I know more than I wish I knew about non-compliance, and my own personal experience with it has been the result of both depression/suicidality (both active and passive depending on when we’re talking about), and denial. Not to say that my experience is the end all be all, but having been there done that and somewhat miraculously come out the other side, I have some insight into how those experiences drive (or detour) decision making.

    I could spend the rest of my life researching the psychological sequela of diabetes. There’s nothing more fascinating to me than why all of us do what we do to stay on top of this illness. Knowledge is such a small piece when everything is said and done, IMO. Once you have that, it’s a lifetime of staying motivated that ultimately determines outcomes.

    Now, if only I could learn not to write so damn much….

    P.S. I didn’t mean to imply that all diabetics are either good or bad. In the end I think we’re ALL trying as hard as we can. The non-compliant among us just haven’t figured out what their barriers are and how to work around them, and that’s why it appears like they’re not trying.

    • Karen permalink
      January 21, 2010 11:25 PM

      It was great to read these comments. I have a 17 year old step-son who is noncompliant. He was just released from the hospital, his sugar had been at about 700 for about a month, that’s what the doctors guessed. He won’t check his sugar or take his shots (unless he thinks he needs them). He was going into renal failure when the ambulance brought him to the hospital. He flat out told the docs he didn’t care, he wasn’t going to check or do shots. We are scared and frustrated, we have no idea how to help him or get him help. I don’t want to watch him die, or go blind, or have to go on dialysis, or all the other things that can happen. If anyone has any suggestions I would be eternally greatful.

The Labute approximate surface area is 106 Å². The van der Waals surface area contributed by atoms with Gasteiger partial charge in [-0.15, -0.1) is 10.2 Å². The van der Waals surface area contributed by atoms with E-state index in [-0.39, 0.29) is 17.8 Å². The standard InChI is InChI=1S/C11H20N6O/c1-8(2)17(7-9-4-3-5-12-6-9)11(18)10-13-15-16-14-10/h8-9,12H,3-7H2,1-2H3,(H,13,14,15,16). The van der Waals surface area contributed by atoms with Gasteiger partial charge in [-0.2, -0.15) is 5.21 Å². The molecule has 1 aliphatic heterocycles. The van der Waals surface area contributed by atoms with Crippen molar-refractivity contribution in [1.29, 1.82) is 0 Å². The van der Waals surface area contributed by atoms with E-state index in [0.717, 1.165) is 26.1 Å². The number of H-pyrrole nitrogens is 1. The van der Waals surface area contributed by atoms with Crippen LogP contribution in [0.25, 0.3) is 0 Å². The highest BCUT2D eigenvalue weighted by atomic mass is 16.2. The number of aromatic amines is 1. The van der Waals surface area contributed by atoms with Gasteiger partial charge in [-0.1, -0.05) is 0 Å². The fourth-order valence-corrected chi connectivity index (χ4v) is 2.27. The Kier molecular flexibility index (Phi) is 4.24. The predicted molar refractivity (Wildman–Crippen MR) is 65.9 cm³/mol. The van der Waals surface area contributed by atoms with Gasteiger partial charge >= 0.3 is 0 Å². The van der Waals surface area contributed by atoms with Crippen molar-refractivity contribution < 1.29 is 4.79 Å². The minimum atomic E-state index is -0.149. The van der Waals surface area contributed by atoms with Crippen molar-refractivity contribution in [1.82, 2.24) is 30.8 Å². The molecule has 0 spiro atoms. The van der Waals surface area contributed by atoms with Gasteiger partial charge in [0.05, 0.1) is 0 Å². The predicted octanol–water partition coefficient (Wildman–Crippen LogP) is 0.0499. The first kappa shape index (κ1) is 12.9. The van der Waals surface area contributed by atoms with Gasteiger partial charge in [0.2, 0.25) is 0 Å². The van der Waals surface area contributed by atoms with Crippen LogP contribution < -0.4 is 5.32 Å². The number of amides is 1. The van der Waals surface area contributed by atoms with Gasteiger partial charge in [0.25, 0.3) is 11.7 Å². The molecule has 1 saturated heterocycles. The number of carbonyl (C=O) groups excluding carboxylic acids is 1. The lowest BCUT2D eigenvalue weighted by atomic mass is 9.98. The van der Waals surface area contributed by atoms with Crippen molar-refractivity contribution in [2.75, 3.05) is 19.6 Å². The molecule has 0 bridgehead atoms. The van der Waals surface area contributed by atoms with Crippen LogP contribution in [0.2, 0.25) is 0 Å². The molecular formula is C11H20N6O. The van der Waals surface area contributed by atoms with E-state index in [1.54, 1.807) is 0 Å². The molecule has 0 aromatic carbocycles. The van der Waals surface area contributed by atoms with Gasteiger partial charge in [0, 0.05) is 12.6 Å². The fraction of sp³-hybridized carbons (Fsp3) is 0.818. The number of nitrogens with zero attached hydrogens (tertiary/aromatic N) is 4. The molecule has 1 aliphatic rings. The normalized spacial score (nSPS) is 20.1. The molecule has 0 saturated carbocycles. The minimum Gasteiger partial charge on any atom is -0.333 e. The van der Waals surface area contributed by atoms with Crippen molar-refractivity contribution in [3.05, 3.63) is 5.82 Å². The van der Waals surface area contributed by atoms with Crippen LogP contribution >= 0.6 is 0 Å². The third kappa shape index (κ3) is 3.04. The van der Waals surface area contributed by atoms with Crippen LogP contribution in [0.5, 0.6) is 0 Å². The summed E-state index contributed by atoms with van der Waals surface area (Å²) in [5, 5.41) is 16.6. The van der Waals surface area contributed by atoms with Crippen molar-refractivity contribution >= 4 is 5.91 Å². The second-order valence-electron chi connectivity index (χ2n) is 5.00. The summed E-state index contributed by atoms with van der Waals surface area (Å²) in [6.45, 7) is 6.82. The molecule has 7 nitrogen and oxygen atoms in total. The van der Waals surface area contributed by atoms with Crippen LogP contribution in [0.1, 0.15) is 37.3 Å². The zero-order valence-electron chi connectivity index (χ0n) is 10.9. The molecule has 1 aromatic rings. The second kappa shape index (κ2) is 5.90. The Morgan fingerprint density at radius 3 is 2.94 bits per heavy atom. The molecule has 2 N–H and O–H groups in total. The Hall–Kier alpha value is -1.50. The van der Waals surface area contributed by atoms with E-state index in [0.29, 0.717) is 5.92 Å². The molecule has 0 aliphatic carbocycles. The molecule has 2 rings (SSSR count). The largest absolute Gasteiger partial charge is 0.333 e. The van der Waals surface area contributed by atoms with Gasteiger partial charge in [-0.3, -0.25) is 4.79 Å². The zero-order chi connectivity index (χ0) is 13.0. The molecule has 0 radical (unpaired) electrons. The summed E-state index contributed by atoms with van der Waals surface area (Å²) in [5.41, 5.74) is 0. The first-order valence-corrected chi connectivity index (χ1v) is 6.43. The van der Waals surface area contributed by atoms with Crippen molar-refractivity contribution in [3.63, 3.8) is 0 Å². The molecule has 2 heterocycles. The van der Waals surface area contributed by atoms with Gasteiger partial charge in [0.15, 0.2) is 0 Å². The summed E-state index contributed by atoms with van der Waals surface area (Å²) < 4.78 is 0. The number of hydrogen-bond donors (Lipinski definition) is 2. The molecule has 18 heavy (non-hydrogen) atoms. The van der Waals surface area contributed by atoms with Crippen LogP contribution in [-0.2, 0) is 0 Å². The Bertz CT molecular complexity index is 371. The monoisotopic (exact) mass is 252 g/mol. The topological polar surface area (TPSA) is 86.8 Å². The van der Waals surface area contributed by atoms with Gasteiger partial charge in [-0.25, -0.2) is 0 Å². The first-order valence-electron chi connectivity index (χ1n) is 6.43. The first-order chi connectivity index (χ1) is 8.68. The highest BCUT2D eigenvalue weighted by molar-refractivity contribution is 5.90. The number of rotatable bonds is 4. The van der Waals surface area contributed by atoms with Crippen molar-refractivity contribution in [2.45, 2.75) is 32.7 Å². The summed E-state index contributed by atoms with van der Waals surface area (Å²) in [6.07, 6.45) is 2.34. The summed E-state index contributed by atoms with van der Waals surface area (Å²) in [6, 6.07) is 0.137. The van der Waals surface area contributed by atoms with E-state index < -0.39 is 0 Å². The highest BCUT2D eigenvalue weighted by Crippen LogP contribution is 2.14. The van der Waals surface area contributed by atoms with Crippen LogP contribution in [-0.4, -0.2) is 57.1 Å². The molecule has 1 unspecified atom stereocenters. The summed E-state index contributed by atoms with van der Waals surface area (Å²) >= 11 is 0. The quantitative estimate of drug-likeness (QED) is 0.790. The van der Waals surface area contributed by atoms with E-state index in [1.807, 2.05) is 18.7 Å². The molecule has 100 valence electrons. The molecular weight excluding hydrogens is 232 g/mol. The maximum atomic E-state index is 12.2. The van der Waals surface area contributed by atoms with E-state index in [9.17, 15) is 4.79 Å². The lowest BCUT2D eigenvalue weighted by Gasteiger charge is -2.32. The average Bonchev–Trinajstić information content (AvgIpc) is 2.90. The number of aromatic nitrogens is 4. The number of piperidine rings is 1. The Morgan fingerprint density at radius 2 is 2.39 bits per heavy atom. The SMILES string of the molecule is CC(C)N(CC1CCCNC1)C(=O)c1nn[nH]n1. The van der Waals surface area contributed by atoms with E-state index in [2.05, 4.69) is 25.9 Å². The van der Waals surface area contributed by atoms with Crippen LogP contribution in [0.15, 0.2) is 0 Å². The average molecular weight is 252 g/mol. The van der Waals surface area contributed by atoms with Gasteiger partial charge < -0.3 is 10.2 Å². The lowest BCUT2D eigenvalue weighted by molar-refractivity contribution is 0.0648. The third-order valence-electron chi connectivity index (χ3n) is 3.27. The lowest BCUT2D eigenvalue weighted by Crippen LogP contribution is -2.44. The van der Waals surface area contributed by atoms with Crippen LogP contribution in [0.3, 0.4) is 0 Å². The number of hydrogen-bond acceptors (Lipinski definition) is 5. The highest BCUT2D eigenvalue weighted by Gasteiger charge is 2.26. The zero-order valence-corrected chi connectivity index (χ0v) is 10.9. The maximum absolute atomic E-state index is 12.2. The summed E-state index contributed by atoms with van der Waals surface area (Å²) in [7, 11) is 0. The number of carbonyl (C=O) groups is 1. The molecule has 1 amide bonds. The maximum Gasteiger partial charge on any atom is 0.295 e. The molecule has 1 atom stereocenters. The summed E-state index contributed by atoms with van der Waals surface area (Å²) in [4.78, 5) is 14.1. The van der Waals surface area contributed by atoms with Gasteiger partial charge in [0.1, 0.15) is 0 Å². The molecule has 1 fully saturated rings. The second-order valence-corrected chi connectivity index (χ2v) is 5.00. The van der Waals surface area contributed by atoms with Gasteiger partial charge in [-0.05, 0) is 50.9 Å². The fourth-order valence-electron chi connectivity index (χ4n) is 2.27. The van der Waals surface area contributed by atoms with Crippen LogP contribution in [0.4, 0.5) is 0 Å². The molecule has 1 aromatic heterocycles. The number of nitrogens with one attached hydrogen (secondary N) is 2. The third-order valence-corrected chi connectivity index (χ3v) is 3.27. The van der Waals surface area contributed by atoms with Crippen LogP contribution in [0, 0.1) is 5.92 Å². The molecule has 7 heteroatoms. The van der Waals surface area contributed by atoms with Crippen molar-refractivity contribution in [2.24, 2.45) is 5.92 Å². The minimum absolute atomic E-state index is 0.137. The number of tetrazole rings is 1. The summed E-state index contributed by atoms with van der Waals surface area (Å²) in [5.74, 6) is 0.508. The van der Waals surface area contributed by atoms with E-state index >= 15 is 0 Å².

17. September 28, 2008 8:55 AM

    I’ve got a diabetic foot doctor that makes me feel this way everytime I meet with him. He’s a good doctor but he keeps telling me that he’s eventually going to amputate my left small toe one day and there’s no hope even if I keep my sugars in balance. Although it wasn’t always the case, my A1C is actually 5.8 right now and it’s hardly encouraging if he keeps telling me there’s no hope for me. It always feels like he has a bug up his butt.

  18. Evette permalink
    July 30, 2009 9:39 AM

    My primary care doc says he is going to “discharge” me from his practice because I am non-compliant. “My efforts to help you have been feutal”, “maybe someone else will be more effective in motivating you.”

    “Maybe you lack the skillls to help me”. His only suggestion: Do better. Apparently, he does not want to be bothered by me or he is sadly unaware or unwilling to accept the notion of a non compliant patient. Either way, it makes me feel like shit.